Author Topic: Week 13 -- BP2  (Read 1180 times)

Victor Ivrii

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Week 13 -- BP2
« on: April 04, 2018, 12:28:13 PM »
Prove that if $f=\ln |x|$ then
\begin{equation*}
f'(\varphi)= pv \int x^{-1}\varphi (x)\,dx ,
\end{equation*}
where $f'$ is understood in the sense of distributions and the integral is understood as a principal value integral.

Adam Gao

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Re: Week 13 -- BP2
« Reply #1 on: April 04, 2018, 01:49:26 PM »
$f'(x) = x^{-1}$

$f'(\varphi) = \int f'(x) \varphi(x)\,dx = \int x^{-1}\varphi (x)\,dx = pv\int x^{-1}\varphi (x)\,dx$

Concern/Confusion: Since the derivative of log absolute value of x is same as the derivative of log of x, why do we use a principal value integral instead of a normal integral? Did I somehow abuse notation?

Victor Ivrii

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Re: Week 13 -- BP2
« Reply #2 on: April 04, 2018, 02:04:59 PM »
Because in $\varphi(0)\ne 0$ even improper $\int x^{-1}\varphi(x)\,dx$ does not exist. Because of this all your arguments are wrong. Not wrong-wrong-wrong, but wrong.

Adam Gao

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Re: Week 13 -- BP2
« Reply #3 on: April 04, 2018, 03:30:03 PM »
Sorry, I am still confused. Why do we assume $\varphi(0)\ne 0$?

Would I be starting in the right direction with this instead?

$f'(\varphi) = f(\varphi ') = \int f(x) \varphi'(x)\,dx = \int \mathrm{ln}|x| \varphi'(x)\,dx$

Victor Ivrii

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Re: Week 13 -- BP2
« Reply #4 on: April 04, 2018, 05:45:09 PM »
Sorry, I am still confused. Why do we assume $\varphi(0)\ne 0$?

Would I be starting in the right direction with this instead?

$f'(\varphi) = f(\varphi ') = \int f(x) \varphi'(x)\,dx = \int \mathrm{ln}|x| \varphi'(x)\,dx$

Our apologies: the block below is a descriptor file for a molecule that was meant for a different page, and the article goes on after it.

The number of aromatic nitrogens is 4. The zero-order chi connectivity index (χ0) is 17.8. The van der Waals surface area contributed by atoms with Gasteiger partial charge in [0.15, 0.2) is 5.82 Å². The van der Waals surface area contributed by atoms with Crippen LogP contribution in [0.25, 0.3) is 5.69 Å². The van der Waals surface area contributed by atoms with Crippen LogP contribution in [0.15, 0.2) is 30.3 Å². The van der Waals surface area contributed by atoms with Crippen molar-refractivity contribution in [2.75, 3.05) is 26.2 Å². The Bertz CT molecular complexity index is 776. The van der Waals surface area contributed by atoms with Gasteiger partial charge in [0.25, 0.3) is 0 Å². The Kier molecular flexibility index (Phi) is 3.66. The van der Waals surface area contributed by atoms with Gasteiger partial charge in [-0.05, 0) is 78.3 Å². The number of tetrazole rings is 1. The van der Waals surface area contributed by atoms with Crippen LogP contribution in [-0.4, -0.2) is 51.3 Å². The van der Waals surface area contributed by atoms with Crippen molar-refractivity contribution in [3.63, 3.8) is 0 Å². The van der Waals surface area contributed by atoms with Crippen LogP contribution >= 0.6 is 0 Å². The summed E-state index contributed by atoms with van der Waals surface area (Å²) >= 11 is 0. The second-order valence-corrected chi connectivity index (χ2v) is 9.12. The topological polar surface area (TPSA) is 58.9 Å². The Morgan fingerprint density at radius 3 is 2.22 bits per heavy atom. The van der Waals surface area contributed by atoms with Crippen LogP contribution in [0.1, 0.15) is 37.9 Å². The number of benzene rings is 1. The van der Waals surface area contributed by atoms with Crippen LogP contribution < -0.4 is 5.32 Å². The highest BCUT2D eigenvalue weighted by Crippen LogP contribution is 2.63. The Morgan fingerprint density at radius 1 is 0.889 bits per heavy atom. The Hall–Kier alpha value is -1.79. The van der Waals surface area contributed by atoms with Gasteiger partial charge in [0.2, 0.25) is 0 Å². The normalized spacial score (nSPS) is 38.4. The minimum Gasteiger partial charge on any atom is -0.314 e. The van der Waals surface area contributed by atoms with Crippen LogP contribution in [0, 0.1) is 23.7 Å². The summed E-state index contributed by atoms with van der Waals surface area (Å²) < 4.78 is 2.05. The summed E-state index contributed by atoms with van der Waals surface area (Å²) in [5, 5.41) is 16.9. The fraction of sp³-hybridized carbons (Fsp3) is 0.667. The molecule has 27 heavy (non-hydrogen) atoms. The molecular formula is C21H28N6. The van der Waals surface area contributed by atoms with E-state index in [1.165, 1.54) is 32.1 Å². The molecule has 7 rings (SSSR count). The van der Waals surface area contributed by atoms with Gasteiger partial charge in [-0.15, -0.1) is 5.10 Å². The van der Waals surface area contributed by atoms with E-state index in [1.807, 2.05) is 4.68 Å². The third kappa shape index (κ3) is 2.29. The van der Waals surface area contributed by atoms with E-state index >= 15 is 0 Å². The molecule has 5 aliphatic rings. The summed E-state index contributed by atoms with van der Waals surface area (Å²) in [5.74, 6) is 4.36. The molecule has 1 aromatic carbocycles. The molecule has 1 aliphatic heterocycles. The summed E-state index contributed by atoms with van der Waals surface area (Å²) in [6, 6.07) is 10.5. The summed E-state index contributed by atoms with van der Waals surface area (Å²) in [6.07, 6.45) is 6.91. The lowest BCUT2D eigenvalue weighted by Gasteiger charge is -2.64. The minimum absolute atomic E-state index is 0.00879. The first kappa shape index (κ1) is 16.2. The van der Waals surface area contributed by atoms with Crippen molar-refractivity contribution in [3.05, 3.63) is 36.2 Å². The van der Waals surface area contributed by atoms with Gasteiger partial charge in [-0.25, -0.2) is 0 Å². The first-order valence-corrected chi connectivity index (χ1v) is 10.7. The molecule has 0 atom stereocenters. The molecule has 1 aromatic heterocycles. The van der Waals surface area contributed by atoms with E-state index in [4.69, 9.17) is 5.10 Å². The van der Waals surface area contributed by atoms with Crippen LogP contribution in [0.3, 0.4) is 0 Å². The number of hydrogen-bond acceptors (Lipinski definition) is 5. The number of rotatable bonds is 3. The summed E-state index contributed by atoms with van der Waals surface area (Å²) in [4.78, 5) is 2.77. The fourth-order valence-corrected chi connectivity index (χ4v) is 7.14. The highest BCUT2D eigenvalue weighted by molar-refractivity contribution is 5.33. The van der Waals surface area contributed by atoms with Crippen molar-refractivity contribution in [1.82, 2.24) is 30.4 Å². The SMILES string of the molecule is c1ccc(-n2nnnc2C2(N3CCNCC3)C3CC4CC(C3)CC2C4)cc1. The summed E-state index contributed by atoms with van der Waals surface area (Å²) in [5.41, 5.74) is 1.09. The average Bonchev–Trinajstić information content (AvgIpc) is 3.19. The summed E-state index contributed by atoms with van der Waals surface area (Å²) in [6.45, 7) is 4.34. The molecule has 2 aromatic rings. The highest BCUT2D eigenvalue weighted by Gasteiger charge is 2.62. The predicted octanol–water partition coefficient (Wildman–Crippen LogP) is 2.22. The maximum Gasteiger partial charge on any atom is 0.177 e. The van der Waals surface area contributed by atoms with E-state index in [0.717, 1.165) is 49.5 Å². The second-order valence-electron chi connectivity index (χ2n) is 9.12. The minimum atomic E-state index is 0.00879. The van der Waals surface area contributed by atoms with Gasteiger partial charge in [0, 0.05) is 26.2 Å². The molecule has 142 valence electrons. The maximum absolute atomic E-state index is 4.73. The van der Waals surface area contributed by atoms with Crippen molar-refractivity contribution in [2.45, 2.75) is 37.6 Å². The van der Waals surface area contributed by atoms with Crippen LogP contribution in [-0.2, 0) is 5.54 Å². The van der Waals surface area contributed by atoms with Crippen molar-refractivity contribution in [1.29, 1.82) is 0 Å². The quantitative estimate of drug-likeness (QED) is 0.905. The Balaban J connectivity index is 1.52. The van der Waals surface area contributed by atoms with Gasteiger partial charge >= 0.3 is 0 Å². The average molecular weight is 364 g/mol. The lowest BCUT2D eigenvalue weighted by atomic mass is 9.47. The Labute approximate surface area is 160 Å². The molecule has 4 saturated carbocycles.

Why do you assume that $\varphi(0)= 0$?? We should try any test functions, including those with $\varphi(0)\ne 0$.

You started in the correct direction but you cannot integrate by parts in $\int_{-\infty}^\infty$. Instead you need to look what vp means

Adam Gao

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Re: Week 13 -- BP2
« Reply #5 on: April 04, 2018, 10:53:34 PM »
I had a sign error as well. I hope this solution makes more sense.

$f'(\varphi) = -f(\varphi ') = -\int f(x) \varphi'(x)\,dx = -\int \mathrm{ln}|x| \varphi'(x)\,dx = -\int_{-\infty}^{\infty}\mathrm{ln}|x| \varphi'(x)\,dx$

Using limits to evaluate an improper integral

 $= -\lim_{R \to \infty} \int_{-R}^{R}\mathrm{ln}|x| \varphi'(x)\,dx$

Then by integration by parts:

 $= -\lim_{R \to \infty}(\mathrm{ln}|R| \varphi(R) - \mathrm{ln}|-R| \varphi(-R)) + \lim_{R \to \infty}(\int_{-R}^{R}x^{-1}\varphi(x)\,dx) = 0 + \lim_{R \to \infty}\int_{-R}^{R}x^{-1}\varphi(x)\,dx = pv\int x^{-1}\varphi (x)\,dx$

The nonintegral limit term dissappeared because $ln|x|$ is even. I also had to assume $\varphi$ was even to make the proof work. I am not sure if that is true.


Victor Ivrii

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Re: Week 13 -- BP2
« Reply #6 on: April 05, 2018, 07:59:36 AM »